They are a tidy source of revenue for the various loophole specialists in the legal profession, as many people will cough up a hefty sum to keep their driving licence.

Friday, June 03, 2016


A colleague whose court has jurisdiction over a major airport tells me that she has recently dealt with a case from 'Operation Jigsaw' the Met Police team that handles repatriated sex offenders.

She told me that a man with 120 and more convictions, many for sex offences, had served time in an antipodean prison, and had been put on a plane to the UK on his release. The magistrates made a highly restrictive order about his future conduct, and he was returned to police custody for the time being.

Thursday, May 26, 2016

Auld Lang Syne

Reading of the planned closure of Southwark Crown Court took my mind back to the day when I was sworn in there as a JP. The court is situated on the South bank of the Thames, just by the moored HMS Belfast. In fact the ship fills the windows of the jury assembly room.

I shall retire from the bench later this year, but the swearing-in will be a lasting memory.

Saturday, May 21, 2016


This, from a respected colleague, speaks for itself:
I was in court three and one pleasant git shouted at a very pregnant prosecutor 'I hope that baby doesn't get born'.  She collapsed in floods of tears as he was taken out of the secure dock and into the cells.  He did come back and apologise but not before insulting his own nice lady rep (who then refused to act for him)!  

Friday, May 13, 2016

Crime And Punishment

For the last few weeks the media has given extensive coverage to the Hillsborough disaster. The release of the report saw emotionally charged interviews with the bereaved that were understandable, especially given the drama-soaked circumstances. It transpired, as so often happens, that some of those crying loudly for 'justice' had revenge in mind, and that led me to think about the justice that I help to administer. Seriousness and culpability come near the top of our list of things to consider, so let's take a cool-headed look at Hillsborough.
The police commander made an error of judgment in opening the gates to the terraces, a relatively low-level error but one that had devastating consequences. The response of he police and other services was inadequate, and many deaths resulted.
So what would be justice in this case, given the finality of all those corpses?

It appears that the police commander might be liable in law for negligence (although I am not at all qualified to comment on the legal aspects) but what good would it do to punish him?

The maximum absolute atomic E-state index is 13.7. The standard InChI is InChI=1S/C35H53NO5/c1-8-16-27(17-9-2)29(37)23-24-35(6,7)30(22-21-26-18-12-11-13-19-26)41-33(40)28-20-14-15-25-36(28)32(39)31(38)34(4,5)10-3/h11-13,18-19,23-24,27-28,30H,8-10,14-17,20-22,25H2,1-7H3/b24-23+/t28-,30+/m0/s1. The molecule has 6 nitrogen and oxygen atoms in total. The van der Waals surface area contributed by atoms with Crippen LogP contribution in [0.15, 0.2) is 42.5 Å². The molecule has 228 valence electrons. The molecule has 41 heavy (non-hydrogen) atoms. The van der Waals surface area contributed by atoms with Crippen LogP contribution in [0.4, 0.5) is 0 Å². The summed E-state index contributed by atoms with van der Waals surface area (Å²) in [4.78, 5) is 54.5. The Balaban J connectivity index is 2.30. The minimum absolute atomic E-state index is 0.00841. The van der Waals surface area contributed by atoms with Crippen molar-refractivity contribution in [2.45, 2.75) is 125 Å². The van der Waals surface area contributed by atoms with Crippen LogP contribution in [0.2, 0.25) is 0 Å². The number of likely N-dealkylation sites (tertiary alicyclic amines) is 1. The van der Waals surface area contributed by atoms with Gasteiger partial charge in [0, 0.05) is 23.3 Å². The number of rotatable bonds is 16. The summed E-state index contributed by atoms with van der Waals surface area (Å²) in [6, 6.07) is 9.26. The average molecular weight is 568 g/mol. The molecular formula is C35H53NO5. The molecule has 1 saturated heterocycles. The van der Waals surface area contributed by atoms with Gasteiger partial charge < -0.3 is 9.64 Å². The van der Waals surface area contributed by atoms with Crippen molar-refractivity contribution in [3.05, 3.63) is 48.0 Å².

The nearest parallel that I can think of is in the field of aviation safety. Pilots are able to report incidents fully and truthfully, without fear of being punished. This is by far the best way to build a body of experience to avoid future disasters.

However, and it is a massive however, there are suggestions that there  was a cover-up at all levels, including, incredibly, the methodical editing of police statements. That is what should attract condign punishment, rather than one man's catastrophic failure of judgement.

Tuesday, April 26, 2016

From Bystander T

From Bystander T ( a wise and experienced old beak)

Back in the day,  the Press would have someone sitting at the back of the court quite regularly.  Sometimes it was one of the old hands, looking for a warm place to rest; sometimes a junior, sent to cut their teeth, practising the art.  Rarely would a week go by with no reporter appearing in court.  In recent times reporters seem to appear only for celebrities or other high profile defendants. 

Then earlier this week, with a mixed list in the remand court, what do I see but two reporters sitting at the back.  Examining the list I see a rather nasty sexual assault case, on a girl of 16.  It is at the nastier end of the spectrum so is to be sent to ‘hizonner’ up the road.  That must the case which has attracted the hacks attention? 

But no.  On consulting she who must be obeyed (the usher) we discovered that the case they wanted to see was a traffic matter.  Some misguided youth was seen driving round with  a blue light, à la politzie and had been stopped.  It was his prosecution that brought back the reporters. 

May I be forgiven for thinking this a sad reflection? 

Tuesday, April 19, 2016

Timely Reminder

Lord Justice Fulford, who is a very senior wig indeed,has reminded benches to be cautious when agreeing to vary the terms of  a curfew order to suit the defendant for whatever reason. There can be cases where it might be appropriate , such as a life-or-death family crisis, but these need to be exceptional.  Further, the words used in court need to be chosen with great care, because the press will take interest in any suggestion of the bench being a crew of silly soft-hearted old duffers, and the Indignant Tendency that infests social media will make the most of it.